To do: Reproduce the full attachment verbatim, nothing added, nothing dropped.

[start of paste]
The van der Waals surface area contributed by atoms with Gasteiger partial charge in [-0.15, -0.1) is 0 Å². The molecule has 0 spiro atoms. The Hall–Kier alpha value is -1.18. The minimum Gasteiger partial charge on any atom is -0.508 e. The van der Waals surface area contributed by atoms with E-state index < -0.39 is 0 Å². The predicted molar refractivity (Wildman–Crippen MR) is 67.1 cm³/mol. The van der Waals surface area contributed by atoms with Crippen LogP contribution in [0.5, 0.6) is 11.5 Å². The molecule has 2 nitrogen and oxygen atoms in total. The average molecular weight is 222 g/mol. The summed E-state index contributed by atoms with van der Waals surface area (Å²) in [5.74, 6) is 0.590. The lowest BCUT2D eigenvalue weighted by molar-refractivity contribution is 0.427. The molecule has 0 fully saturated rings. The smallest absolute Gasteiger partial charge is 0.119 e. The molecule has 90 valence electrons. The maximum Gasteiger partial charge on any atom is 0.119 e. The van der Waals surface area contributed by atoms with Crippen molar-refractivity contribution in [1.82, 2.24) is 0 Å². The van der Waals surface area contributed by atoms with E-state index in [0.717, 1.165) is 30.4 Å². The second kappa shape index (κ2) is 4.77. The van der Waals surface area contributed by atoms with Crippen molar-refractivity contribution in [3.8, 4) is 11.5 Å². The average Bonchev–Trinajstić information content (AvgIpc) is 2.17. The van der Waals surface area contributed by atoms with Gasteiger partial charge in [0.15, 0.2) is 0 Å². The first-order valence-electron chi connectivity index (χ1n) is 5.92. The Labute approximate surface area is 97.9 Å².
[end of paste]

The van der Waals surface area contributed by atoms with Gasteiger partial charge in [-0.15, -0.1) is 0 Å². The molecule has 0 spiro atoms. The Hall–Kier alpha value is -1.18. The minimum Gasteiger partial charge on any atom is -0.508 e. The van der Waals surface area contributed by atoms with E-state index < -0.39 is 0 Å². The predicted molar refractivity (Wildman–Crippen MR) is 67.1 cm³/mol. The van der Waals surface area contributed by atoms with Crippen LogP contribution in [0.5, 0.6) is 11.5 Å². The molecule has 2 nitrogen and oxygen atoms in total. The average molecular weight is 222 g/mol. The summed E-state index contributed by atoms with van der Waals surface area (Å²) in [5.74, 6) is 0.590. The lowest BCUT2D eigenvalue weighted by molar-refractivity contribution is 0.427. The molecule has 0 fully saturated rings. The smallest absolute Gasteiger partial charge is 0.119 e. The molecule has 90 valence electrons. The maximum Gasteiger partial charge on any atom is 0.119 e. The van der Waals surface area contributed by atoms with Crippen molar-refractivity contribution in [1.82, 2.24) is 0 Å². The van der Waals surface area contributed by atoms with E-state index in [0.717, 1.165) is 30.4 Å². The second kappa shape index (κ2) is 4.77. The van der Waals surface area contributed by atoms with Crippen molar-refractivity contribution in [3.8, 4) is 11.5 Å². The average Bonchev–Trinajstić information content (AvgIpc) is 2.17. The van der Waals surface area contributed by atoms with Gasteiger partial charge in [0.15, 0.2) is 0 Å². The first-order valence-electron chi connectivity index (χ1n) is 5.92. The Labute approximate surface area is 97.9 Å².